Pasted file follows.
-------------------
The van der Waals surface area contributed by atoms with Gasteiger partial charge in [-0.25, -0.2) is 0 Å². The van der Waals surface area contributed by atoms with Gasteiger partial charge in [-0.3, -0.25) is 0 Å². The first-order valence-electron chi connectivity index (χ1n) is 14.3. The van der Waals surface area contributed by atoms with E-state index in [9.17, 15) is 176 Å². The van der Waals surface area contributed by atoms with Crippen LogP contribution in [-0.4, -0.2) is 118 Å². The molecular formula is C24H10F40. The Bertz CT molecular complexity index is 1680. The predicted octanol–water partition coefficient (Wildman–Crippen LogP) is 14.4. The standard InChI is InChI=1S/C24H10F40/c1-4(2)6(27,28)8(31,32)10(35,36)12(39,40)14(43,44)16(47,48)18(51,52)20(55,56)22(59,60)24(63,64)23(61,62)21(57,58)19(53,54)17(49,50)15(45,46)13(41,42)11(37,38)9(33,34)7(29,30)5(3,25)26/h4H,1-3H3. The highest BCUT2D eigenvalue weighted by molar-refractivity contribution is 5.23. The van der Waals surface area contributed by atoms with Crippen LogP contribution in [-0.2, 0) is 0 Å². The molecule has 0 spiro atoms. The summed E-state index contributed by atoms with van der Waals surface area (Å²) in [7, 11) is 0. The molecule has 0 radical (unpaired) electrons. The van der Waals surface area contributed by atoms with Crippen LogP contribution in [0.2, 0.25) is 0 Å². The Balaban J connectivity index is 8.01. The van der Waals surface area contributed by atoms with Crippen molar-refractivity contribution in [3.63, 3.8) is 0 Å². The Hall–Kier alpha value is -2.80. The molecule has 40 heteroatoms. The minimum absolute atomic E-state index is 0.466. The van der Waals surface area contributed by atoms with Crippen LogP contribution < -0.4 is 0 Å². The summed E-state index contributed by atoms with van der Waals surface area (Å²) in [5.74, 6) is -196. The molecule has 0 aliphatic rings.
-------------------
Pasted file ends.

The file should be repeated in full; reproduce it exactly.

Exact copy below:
The van der Waals surface area contributed by atoms with Gasteiger partial charge in [-0.25, -0.2) is 0 Å². The van der Waals surface area contributed by atoms with Gasteiger partial charge in [-0.3, -0.25) is 0 Å². The first-order valence-electron chi connectivity index (χ1n) is 14.3. The van der Waals surface area contributed by atoms with E-state index in [9.17, 15) is 176 Å². The van der Waals surface area contributed by atoms with Crippen LogP contribution in [-0.4, -0.2) is 118 Å². The molecular formula is C24H10F40. The Bertz CT molecular complexity index is 1680. The predicted octanol–water partition coefficient (Wildman–Crippen LogP) is 14.4. The standard InChI is InChI=1S/C24H10F40/c1-4(2)6(27,28)8(31,32)10(35,36)12(39,40)14(43,44)16(47,48)18(51,52)20(55,56)22(59,60)24(63,64)23(61,62)21(57,58)19(53,54)17(49,50)15(45,46)13(41,42)11(37,38)9(33,34)7(29,30)5(3,25)26/h4H,1-3H3. The highest BCUT2D eigenvalue weighted by molar-refractivity contribution is 5.23. The van der Waals surface area contributed by atoms with Crippen LogP contribution in [-0.2, 0) is 0 Å². The molecule has 0 spiro atoms. The summed E-state index contributed by atoms with van der Waals surface area (Å²) in [7, 11) is 0. The molecule has 0 radical (unpaired) electrons. The van der Waals surface area contributed by atoms with Crippen LogP contribution in [0.2, 0.25) is 0 Å². The Balaban J connectivity index is 8.01. The van der Waals surface area contributed by atoms with Crippen molar-refractivity contribution in [3.63, 3.8) is 0 Å². The Hall–Kier alpha value is -2.80. The molecule has 40 heteroatoms. The minimum absolute atomic E-state index is 0.466. The van der Waals surface area contributed by atoms with Crippen LogP contribution < -0.4 is 0 Å². The summed E-state index contributed by atoms with van der Waals surface area (Å²) in [5.74, 6) is -196. The molecule has 0 aliphatic rings.